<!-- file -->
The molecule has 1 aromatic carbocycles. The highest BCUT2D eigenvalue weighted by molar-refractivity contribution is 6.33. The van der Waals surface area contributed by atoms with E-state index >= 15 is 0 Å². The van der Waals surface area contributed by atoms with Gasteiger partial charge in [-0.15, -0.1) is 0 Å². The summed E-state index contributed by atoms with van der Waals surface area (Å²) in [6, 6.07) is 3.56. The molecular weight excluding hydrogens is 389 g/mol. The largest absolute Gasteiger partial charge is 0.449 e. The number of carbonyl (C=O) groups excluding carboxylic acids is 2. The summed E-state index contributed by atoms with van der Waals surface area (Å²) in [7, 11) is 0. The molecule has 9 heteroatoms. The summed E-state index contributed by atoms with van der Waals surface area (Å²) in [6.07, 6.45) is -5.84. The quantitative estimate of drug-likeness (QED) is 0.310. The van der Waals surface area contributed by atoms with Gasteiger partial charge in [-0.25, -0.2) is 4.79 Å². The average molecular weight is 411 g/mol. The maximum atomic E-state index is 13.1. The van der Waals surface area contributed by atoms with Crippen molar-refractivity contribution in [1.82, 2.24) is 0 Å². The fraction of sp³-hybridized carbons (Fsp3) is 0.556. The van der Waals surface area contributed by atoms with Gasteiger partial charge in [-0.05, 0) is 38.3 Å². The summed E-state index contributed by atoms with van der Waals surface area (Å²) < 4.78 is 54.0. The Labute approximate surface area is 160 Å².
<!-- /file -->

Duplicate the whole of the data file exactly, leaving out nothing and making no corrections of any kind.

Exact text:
The molecule has 1 aromatic carbocycles. The highest BCUT2D eigenvalue weighted by molar-refractivity contribution is 6.33. The van der Waals surface area contributed by atoms with E-state index >= 15 is 0 Å². The van der Waals surface area contributed by atoms with Gasteiger partial charge in [-0.15, -0.1) is 0 Å². The summed E-state index contributed by atoms with van der Waals surface area (Å²) in [6, 6.07) is 3.56. The molecular weight excluding hydrogens is 389 g/mol. The largest absolute Gasteiger partial charge is 0.449 e. The number of carbonyl (C=O) groups excluding carboxylic acids is 2. The summed E-state index contributed by atoms with van der Waals surface area (Å²) in [7, 11) is 0. The molecule has 9 heteroatoms. The summed E-state index contributed by atoms with van der Waals surface area (Å²) in [6.07, 6.45) is -5.84. The quantitative estimate of drug-likeness (QED) is 0.310. The van der Waals surface area contributed by atoms with Gasteiger partial charge in [-0.25, -0.2) is 4.79 Å². The average molecular weight is 411 g/mol. The maximum atomic E-state index is 13.1. The van der Waals surface area contributed by atoms with Crippen molar-refractivity contribution in [1.82, 2.24) is 0 Å². The fraction of sp³-hybridized carbons (Fsp3) is 0.556. The van der Waals surface area contributed by atoms with Gasteiger partial charge in [-0.05, 0) is 38.3 Å². The summed E-state index contributed by atoms with van der Waals surface area (Å²) < 4.78 is 54.0. The Labute approximate surface area is 160 Å².